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The universal symbol of love, the heart is the most powerful and important organ in the human body, beating an average of 100,000 times per day, pumping 2,000 gallons of blood through our organs, body parts, and 72 trillion cells. Damage to heart muscles, as you can imagine, is permanent, irreparable, and even life threatening. Remarkably, recent research has been done on the use of adult stem cells as a regenerate for impaired parts of the heart like valves, degenerating walls and heart failure.

1.5 million heart attacks occur every year in the United States. Every 20 seconds, one American suffers a heart attack. As the leading killer in the US, heart attacks cause heart muscle cells to die by starving them of oxygen. As a result, heart muscles attempt to heal and form scars, prohibiting the hearts pumping ability because a scar lacks the capability to contract. Diminished heart function can ultimately lead to heart failure; however, there may be a means for prevention.

Stem Cell Therapy using cells from the damaged hearts of heart attack patients has revealed beneficial effects on the regeneration of impaired heart muscles. After being prepped, the cells were reinserted into the patients, who showed less scarring and more heart function six months after the Therapy. Compared to controlled post-heart attack patients who did not receive Stem Cell Therapy, these recipients had a significant increase in the amount of healthy heart muscles with the ability to release and contract. This type of therapy can reduce the chances of heart failure by restoring normal functioning and beating to parts of the damaged heart.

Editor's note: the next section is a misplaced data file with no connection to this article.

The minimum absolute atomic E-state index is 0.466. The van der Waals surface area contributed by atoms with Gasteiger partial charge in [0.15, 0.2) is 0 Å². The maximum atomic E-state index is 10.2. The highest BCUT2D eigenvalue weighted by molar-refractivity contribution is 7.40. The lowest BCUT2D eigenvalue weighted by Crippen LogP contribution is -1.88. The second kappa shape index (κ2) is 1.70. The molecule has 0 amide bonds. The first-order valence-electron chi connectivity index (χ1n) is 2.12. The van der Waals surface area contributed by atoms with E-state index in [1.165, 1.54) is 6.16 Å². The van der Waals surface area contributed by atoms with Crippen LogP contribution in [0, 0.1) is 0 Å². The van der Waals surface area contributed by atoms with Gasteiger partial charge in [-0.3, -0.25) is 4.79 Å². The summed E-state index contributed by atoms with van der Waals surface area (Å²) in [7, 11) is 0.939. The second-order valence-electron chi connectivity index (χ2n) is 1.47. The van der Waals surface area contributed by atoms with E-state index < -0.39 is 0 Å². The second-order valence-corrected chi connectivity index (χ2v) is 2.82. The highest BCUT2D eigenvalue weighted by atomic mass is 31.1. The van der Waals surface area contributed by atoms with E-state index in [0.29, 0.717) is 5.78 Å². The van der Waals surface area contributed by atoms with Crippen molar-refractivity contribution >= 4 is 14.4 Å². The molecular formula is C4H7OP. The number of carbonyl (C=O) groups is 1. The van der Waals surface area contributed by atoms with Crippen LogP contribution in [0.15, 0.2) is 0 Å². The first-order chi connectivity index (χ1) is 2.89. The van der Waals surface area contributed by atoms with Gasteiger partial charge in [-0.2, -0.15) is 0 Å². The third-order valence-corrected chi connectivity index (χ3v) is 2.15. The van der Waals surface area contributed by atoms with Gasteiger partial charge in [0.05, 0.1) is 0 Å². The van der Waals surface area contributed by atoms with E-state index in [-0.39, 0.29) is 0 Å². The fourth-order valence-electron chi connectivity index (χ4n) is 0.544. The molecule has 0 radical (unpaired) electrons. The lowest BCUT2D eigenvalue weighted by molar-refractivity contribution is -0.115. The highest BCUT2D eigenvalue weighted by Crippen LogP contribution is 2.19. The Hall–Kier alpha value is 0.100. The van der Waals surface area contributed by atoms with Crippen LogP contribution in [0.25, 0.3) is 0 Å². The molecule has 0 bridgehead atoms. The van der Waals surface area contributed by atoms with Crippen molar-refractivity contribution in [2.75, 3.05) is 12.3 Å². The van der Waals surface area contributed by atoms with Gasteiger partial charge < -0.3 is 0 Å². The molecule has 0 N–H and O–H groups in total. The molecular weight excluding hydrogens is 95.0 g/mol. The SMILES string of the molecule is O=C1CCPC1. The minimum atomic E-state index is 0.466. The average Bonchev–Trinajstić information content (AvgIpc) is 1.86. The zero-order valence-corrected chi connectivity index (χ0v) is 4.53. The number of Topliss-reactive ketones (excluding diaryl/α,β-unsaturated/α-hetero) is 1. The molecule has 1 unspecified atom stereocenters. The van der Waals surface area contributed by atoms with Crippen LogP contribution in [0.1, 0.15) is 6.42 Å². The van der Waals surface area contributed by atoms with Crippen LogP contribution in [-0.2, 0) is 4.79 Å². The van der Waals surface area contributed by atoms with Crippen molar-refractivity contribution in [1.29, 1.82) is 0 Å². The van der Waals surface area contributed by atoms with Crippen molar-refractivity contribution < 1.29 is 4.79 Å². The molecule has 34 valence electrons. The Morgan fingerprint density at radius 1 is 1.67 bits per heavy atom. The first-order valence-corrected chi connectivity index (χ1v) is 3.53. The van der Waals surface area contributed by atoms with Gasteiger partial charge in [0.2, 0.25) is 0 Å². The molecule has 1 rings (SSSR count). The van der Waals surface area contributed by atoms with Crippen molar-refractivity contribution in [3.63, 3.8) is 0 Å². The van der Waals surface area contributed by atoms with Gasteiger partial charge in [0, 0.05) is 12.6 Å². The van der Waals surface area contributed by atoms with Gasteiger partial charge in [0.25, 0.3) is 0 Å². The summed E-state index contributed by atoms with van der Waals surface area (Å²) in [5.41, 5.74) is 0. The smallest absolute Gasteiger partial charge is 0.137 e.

Cardiomyocytes are the main working cells in the heart that are killed off and damaged during a heart attack; these cells can now be made in the laboratory using human stem cells. Through Stem Cell Therapy, human stem cells are transformed into critical heart muscle cells, where more than 80% cardiomyocytes are generated in the final population, as compared to other methods that only produce around 30%. This particular method creates these important cells in abundance, supplying large numbers to a damaged heart, which is extremely beneficial after a heart attack (as stated above). Also, it allows for increased research on drug toxicities and diseases. Scientists can model diseases in laboratories using cells from adults with diseased hearts. In the future, scientists hope to be able to completely replace dying cardiomyocytes, caused by heart disease (which is the leading cause of death in the world).

Similarly, in Israel, researchers have discovered a technique where they take skin cells from elderly patients with heart failure and return those cells to an embryonic state; then, the cells are transformed into beating heart cells (cardiomyocytes) that are able to function with the patients healthy heart tissue. While this strategy seems appealing, more research needs to be done on the production of the cells in mass numbers. What is achieved in a laboratory petri dish is only a fraction of what needs to happen in a human heart.

The regenerative strategy seen in repairing hearts and heart tissue has opened the door to the possibilities of this type of treatment on other organs. Stem cell therapy is a biological medicine that allows physicians to correct heart tissue naturally.

Copyright © 2012 Alex Martin MD & Francesca Coxe, Los Angeles. Edited by Devin Stone


1. Brown, Eryn. “Stem Cell Treatment for Heart Failure Takes Small Step Forward.” Los Angeles Times. Los Angeles Times, 23 May 2012. Web. 05 June 2012. .

2. Carollo, Kim. “Stem Cell Therapy Could Regenerate Damaged Heart Muscle After Heart Attacks.” ABC News. ABC News Network, 14 Feb. 2012. Web. 05 June 2012. .

3. Daniels, Patricia, et. al. 2007. Body: The Complete Human. Washington, D.C.: National Geographic Society.

4. Devitt, Terry. “New Stem Cell Technique Promises Abundance of Key Heart Cells.” ScienceDaily. ScienceDaily, 28 May 2012. Web. 05 June 2012. .

5. Parramons Editorial Team. 2005. Essential Atlas of Physiology. Hauppauge, NY: Barron’s Educational Series, Inc.



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